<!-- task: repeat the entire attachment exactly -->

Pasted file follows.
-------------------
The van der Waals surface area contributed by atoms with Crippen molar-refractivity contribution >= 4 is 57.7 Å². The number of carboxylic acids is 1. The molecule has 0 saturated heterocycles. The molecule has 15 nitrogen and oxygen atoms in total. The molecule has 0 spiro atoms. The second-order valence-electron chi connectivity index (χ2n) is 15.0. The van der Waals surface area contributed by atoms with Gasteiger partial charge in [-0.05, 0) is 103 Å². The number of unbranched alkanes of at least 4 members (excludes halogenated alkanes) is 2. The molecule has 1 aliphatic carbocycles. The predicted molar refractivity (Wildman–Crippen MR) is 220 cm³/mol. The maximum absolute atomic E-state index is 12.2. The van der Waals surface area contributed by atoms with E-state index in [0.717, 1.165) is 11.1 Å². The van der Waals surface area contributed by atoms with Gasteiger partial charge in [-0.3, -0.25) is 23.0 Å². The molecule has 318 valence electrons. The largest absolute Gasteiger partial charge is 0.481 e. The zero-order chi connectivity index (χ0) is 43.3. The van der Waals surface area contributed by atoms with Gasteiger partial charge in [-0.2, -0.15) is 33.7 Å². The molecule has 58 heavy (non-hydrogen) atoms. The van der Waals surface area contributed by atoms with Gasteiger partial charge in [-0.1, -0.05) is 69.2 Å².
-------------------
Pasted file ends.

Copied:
The van der Waals surface area contributed by atoms with Crippen molar-refractivity contribution >= 4 is 57.7 Å². The number of carboxylic acids is 1. The molecule has 0 saturated heterocycles. The molecule has 15 nitrogen and oxygen atoms in total. The molecule has 0 spiro atoms. The second-order valence-electron chi connectivity index (χ2n) is 15.0. The van der Waals surface area contributed by atoms with Gasteiger partial charge in [-0.05, 0) is 103 Å². The number of unbranched alkanes of at least 4 members (excludes halogenated alkanes) is 2. The molecule has 1 aliphatic carbocycles. The predicted molar refractivity (Wildman–Crippen MR) is 220 cm³/mol. The maximum absolute atomic E-state index is 12.2. The van der Waals surface area contributed by atoms with E-state index in [0.717, 1.165) is 11.1 Å². The van der Waals surface area contributed by atoms with Gasteiger partial charge in [-0.3, -0.25) is 23.0 Å². The molecule has 318 valence electrons. The largest absolute Gasteiger partial charge is 0.481 e. The zero-order chi connectivity index (χ0) is 43.3. The van der Waals surface area contributed by atoms with Gasteiger partial charge in [-0.2, -0.15) is 33.7 Å². The molecule has 58 heavy (non-hydrogen) atoms. The van der Waals surface area contributed by atoms with Gasteiger partial charge in [-0.1, -0.05) is 69.2 Å².